We have arrived in Cafayate – a place which for 3 weeks has seemed a looong way away. It is where we head to high ground and leave the paved roads behind. We will need to ´suck´ it in a bit more from here on in. No grand lunches at wineries (has happened once), no comfy chairs and family movies in the middle of the day (once also). We are excited, but in trepidation of 4900m passes and colder weather. So far it seems we are in eternal balmy autumn weather, no … Continued

Clocked our first thousand – Chilecito to Belen

We enjoyed our respite in Chilecito in a nice hostel. Our stay coincided with International Animal Day so struck some large groups of kids and dogs!. Visited the Cristi de Portugeza – impressive for its view over the town, and the landscaping of steps of varying cactii leading up to the top. We learnt never to believe the large lady at the tourism office when asked about how flat the road to the next town was. “planar carreterra” (flat road) was the reply – well obviously she has never biked to Pituil … Continued

Red rocks and a big hill

From Jachal we had a short day thru the Cienaga hills to a sweet, very Aussie like campsite – gums and dry ground. Next morning our early start was rewarded with a great sunrise on the rocks. We had a good descent to the plains and some very looooong straight roads. Neat to pass a posse of guachos who were travelling our way, for a similar distance but going a lot slower. Roads were very quiet – we have dropped from 2000 trucks a day before Mendoza to about 10 up these … Continued

Olivas desde los Dios (olives from the Gods)

Before we left San Juan we invested in a couple of small units of pepper spray – for the dogs – not that we have had any dogs chase us but that is probably one of biggest worries – so we are now armed with pepper spray – complete with invisible dye that shows up under IR when the dogs are brought in for questioning! From San Juan we had a lonely road to an intersection truck stop called Talacasto – the road climbed more than we expected but Talacasto was a … Continued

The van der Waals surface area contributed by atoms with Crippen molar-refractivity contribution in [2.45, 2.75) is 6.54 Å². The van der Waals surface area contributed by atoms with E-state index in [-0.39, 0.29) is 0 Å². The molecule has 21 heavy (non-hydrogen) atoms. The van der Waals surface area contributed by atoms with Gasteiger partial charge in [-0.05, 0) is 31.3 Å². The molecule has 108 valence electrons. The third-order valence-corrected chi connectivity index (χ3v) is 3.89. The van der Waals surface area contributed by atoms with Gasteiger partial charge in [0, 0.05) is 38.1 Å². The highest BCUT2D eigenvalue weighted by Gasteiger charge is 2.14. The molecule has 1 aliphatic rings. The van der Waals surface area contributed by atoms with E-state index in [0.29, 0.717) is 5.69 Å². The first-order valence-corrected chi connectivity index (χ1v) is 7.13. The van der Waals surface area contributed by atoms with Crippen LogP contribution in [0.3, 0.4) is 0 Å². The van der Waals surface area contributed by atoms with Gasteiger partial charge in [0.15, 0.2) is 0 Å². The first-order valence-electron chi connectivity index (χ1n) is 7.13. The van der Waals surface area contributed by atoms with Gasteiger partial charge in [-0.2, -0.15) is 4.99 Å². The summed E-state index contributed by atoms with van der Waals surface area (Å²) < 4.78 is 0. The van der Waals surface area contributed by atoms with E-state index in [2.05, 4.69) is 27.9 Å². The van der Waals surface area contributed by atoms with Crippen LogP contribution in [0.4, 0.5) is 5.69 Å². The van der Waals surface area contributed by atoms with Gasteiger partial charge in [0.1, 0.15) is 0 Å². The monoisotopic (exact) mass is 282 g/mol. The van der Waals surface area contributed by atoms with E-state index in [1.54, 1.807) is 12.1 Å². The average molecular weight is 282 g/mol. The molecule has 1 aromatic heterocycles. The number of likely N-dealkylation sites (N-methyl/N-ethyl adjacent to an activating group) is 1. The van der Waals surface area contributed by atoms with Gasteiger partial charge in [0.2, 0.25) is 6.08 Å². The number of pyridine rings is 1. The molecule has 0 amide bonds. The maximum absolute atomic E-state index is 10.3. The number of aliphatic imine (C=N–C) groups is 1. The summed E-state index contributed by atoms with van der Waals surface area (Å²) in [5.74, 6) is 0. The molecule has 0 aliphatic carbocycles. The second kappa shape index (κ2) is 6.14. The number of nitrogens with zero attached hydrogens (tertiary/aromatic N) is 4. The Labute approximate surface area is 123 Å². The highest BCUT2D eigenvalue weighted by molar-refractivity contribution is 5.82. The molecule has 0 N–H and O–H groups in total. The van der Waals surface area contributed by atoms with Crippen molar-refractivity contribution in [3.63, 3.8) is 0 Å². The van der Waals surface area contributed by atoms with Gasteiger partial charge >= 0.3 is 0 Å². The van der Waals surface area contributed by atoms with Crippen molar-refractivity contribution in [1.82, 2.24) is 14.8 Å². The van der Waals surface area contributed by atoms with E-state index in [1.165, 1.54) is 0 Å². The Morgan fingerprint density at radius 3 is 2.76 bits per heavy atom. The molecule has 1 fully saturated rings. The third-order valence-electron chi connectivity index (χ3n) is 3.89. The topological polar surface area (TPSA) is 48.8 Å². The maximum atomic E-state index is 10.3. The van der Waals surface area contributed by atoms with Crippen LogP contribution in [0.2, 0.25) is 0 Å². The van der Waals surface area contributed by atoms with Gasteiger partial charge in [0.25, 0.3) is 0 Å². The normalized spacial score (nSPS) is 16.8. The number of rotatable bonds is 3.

Avoiding the trucks

Sunday morning at the hostel we were woken before 6 with an  out of control drunk football team singing and banging pots. There are some aspects of Latin America we will never warm to and they usually happen between the hours of 11pm and 6am – when we are  trying to get some sleep! Timing was on our side with leaving Mendoza on a Sunday – this meant Route 40 (which we would be mostly following all the way north in Argentina) would be quiet and hopefully free of the big trucks. … Continued

Descent of the Andes to Mendoza

After a late night and camped at 2700m we both woke a bit seedy and waited for the sun to warm things up. This is not  a place for botanists (few trees) but is a geologist’s dream. The  colours and varieties of rock, scree, penitente and high mountains was stunning and we enjoyed our (mostly) downhill journey to Upsallata, 70km from our camp. Not far from the Frontera was the stunning Natural Bridge of the Incas – luckily in view of the road as we had no guide or even map at … Continued

Escape from Santiago airport and avoiding the prison

Our flight to Santiago was pretty painless and it was the middle of the day when we arrived so we reconstructed our bicis and following the map of a helpful airport worker we headed out into much hotter than unexpected  Chile (prob early 30’s). Escaping the airport confines was not easy and not wanting to go around in circles we lifted our bikes over a barrier and headed off on a tangent finally in the direction of Collina, 40 km to the north and seemed like the place to go for the … Continued

South America – Part 2..

Well it has been just over a year since our Patagonian journey and in two weeks we will be winging our way back to Santiago, Chile, for another 3 months exploring. What will be the same? same team – Alan, Jo and our old trek bikes same length of time – just under 3 months similar length journey – about 3,500km as the crow flies